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August 06, 2018 06:29 AM


Rupali Ganguli recalls the terror she faced as she became a road rage victim
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August 4: Prachi Zade, a secondyear BCom student, is waylaid by her former boyfriend, Akash Pawar, 23, and stabbed to death in broad daylight. No onlooker comes to her rescue.

April 5: A woman commuter on a CST-bound local train is attacked and molested by a man in full view of passengers. No one attempts to even stop the attacker.

October 17, 2017: A 16-year-old girl is left with a fractured nose after she is assaulted by a man in full public view at Nehru Nagar, Kurla, allegedly after she protests his lewd comments at her. Onlookers do nothing to stop the thrashing.

For Rupali Ganguli, who became a victim of road rage on Friday along with her minor son and 20-year-old caretaker, the “saddest part” of her ordeal was onlookers’ apathy.

The television actress, who sustained injuries on the left arm when two men abused and broke the glass of her car’s window after her vehicle brushed against their bike, says she kept screaming for help, but other motorists just watched. “Nobody even bothered to get off their vehicle. Nobody came forward to help. The muchtouted spirit of Mumbai is long gone.”

Ganguli joins a long line of victims of the ‘bystander effect’, a social psychological phenomenon in which individuals are less likely to offer help to a victim when other people are present. Several factors contribute to this phenomenon, including ambiguity, cohesiveness, and diffusion of responsibility that reinforces mutual denial of a situation’s severity.

Ganguli’s assailants were quickly caught, but she and her child are still reeling from the nightmare. “I had never been that scared. I have come back from work at the oddest of hours, but I never had such an experience,” she says.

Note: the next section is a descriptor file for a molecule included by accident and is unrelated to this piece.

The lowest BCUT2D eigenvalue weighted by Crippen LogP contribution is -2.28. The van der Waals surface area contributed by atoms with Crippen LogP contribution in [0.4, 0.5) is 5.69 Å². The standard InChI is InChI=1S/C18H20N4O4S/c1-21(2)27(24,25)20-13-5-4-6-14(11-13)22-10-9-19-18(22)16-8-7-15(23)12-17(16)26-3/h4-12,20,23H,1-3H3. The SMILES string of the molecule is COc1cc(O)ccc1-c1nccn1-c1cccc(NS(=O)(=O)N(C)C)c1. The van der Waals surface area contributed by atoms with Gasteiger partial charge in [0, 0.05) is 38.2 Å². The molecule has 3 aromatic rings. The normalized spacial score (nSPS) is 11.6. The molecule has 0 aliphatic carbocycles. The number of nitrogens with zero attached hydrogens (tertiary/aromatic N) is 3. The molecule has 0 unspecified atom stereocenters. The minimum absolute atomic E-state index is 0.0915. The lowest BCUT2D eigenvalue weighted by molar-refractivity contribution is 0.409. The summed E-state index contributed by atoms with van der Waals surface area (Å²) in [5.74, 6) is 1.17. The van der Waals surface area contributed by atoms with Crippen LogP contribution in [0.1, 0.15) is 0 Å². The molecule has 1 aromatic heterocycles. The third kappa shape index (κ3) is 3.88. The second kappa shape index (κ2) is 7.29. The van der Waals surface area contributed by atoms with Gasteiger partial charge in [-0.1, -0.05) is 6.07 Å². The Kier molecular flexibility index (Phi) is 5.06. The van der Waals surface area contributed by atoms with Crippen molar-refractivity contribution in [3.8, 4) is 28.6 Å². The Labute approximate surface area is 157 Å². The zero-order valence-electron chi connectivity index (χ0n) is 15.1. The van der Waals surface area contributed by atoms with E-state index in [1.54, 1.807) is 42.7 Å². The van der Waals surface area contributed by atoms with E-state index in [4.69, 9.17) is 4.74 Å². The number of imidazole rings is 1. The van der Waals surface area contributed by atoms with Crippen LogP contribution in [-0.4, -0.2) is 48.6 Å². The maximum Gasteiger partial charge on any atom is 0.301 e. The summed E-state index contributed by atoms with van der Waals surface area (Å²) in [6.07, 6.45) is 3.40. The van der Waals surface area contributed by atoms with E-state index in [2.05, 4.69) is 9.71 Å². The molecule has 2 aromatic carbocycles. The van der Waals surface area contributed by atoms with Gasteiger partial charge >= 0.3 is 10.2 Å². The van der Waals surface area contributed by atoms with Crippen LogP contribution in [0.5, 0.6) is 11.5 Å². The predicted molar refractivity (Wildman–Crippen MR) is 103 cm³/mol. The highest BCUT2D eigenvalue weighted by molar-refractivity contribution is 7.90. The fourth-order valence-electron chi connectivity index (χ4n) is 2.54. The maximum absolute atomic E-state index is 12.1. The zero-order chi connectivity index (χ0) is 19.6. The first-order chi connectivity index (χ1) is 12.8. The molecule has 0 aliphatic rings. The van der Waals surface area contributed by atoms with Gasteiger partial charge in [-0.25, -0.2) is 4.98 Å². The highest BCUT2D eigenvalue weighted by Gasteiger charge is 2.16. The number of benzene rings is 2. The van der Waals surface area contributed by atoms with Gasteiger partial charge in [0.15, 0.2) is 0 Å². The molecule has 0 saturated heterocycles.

She says she took her foot off the brake while turning back to face her son at the Bharat Nagar signal junction in Andheri West at 8.30 am on Friday. The car moved a little ahead and brushed against a bike. “I didn’t even realise that my car had touched their bike until one of them started to bang the bonnet. He started hurling abuses at me. I folded my hands and apologised, as I had my son and my 20-year old caretaker with me. I didn’t want to get into a brawl with them around.”

The men — Mahesh Mokal, 30, and Akash Dhatkar, 22 — however, did not allegedly relent. Dhatkar, who was on the pillion, got off and banged the car, terrifying Ganguli’s four-year-old son. “I tried to reverse my car but couldn’t because there were other vehicles around,” she says.

Dhatkar then allegedly smashed the car window. “Some shards of glass cut my hand. Seeing my bloody arm, my child started to scream. I managed to get away and took him to school, but the authorities told me to take him home as he was petrified,” recalls the actress.

A shaken Ganguli calmed herself down enough to approach the Versova police soon after. “The policemen were extremely helpful. In my state of panic, I had forgotten to note the bike’s licence plate or take the men’s photographs, but they tracked the bikers down quickly,” she says.

After being caught, the bullies were apparently the picture of contrition. “They apologised profusely and so did their mothers,” says Ganguli, who feels the men couldn’t recognise her in her “morning avatar”.

Asked to explain their behaviour, the men’s only defence was that they “were very angry then”. But forgiveness will not come easily. “The licences of such people and their vehicles should be confiscated,” contends Ganguli, who says her child was so shaken by the ordeal that he hasn’t been able to sleep soundly.

“I’m scared about retaliation now. These men should mend their ways, at least for the sake of their mothers,” she hopes

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